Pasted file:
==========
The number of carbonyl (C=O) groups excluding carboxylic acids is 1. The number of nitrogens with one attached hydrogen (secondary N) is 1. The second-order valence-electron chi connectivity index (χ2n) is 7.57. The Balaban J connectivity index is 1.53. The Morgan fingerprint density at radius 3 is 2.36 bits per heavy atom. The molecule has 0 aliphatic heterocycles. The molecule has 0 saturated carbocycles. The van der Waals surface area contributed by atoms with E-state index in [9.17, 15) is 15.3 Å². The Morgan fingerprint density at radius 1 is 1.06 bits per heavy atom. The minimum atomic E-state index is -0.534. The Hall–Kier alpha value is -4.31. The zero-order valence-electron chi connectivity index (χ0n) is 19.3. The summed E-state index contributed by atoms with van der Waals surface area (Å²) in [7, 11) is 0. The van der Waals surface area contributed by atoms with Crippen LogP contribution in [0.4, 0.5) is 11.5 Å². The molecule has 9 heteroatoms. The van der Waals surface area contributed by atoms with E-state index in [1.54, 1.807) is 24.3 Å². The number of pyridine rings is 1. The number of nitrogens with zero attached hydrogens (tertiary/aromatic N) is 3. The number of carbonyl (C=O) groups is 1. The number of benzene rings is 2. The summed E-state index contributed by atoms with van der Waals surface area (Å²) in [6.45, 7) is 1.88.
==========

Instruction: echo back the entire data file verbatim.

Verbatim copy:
The number of carbonyl (C=O) groups excluding carboxylic acids is 1. The number of nitrogens with one attached hydrogen (secondary N) is 1. The second-order valence-electron chi connectivity index (χ2n) is 7.57. The Balaban J connectivity index is 1.53. The Morgan fingerprint density at radius 3 is 2.36 bits per heavy atom. The molecule has 0 aliphatic heterocycles. The molecule has 0 saturated carbocycles. The van der Waals surface area contributed by atoms with E-state index in [9.17, 15) is 15.3 Å². The Morgan fingerprint density at radius 1 is 1.06 bits per heavy atom. The minimum atomic E-state index is -0.534. The Hall–Kier alpha value is -4.31. The zero-order valence-electron chi connectivity index (χ0n) is 19.3. The summed E-state index contributed by atoms with van der Waals surface area (Å²) in [7, 11) is 0. The van der Waals surface area contributed by atoms with Crippen LogP contribution in [0.4, 0.5) is 11.5 Å². The molecule has 9 heteroatoms. The van der Waals surface area contributed by atoms with E-state index in [1.54, 1.807) is 24.3 Å². The number of pyridine rings is 1. The number of nitrogens with zero attached hydrogens (tertiary/aromatic N) is 3. The number of carbonyl (C=O) groups is 1. The number of benzene rings is 2. The summed E-state index contributed by atoms with van der Waals surface area (Å²) in [6.45, 7) is 1.88.